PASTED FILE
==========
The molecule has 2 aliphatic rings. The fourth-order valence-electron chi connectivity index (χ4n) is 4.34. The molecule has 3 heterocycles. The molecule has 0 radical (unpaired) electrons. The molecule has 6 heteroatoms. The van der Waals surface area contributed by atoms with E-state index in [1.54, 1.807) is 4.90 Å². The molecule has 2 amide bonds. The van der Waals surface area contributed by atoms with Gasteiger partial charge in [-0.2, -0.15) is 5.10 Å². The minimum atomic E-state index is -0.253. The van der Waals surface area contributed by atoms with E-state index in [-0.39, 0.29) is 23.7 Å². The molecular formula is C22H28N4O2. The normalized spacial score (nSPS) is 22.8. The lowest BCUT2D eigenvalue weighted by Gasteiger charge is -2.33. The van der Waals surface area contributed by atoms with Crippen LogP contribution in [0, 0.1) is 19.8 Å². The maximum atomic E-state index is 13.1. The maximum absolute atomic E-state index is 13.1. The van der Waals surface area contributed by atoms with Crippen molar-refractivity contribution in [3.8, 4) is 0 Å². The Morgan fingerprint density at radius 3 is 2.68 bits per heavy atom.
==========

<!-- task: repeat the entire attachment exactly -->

The molecule has 2 aliphatic rings. The fourth-order valence-electron chi connectivity index (χ4n) is 4.34. The molecule has 3 heterocycles. The molecule has 0 radical (unpaired) electrons. The molecule has 6 heteroatoms. The van der Waals surface area contributed by atoms with E-state index in [1.54, 1.807) is 4.90 Å². The molecule has 2 amide bonds. The van der Waals surface area contributed by atoms with Gasteiger partial charge in [-0.2, -0.15) is 5.10 Å². The minimum atomic E-state index is -0.253. The van der Waals surface area contributed by atoms with E-state index in [-0.39, 0.29) is 23.7 Å². The molecular formula is C22H28N4O2. The normalized spacial score (nSPS) is 22.8. The lowest BCUT2D eigenvalue weighted by Gasteiger charge is -2.33. The van der Waals surface area contributed by atoms with Crippen LogP contribution in [0, 0.1) is 19.8 Å². The maximum atomic E-state index is 13.1. The maximum absolute atomic E-state index is 13.1. The van der Waals surface area contributed by atoms with Crippen molar-refractivity contribution in [3.8, 4) is 0 Å². The Morgan fingerprint density at radius 3 is 2.68 bits per heavy atom.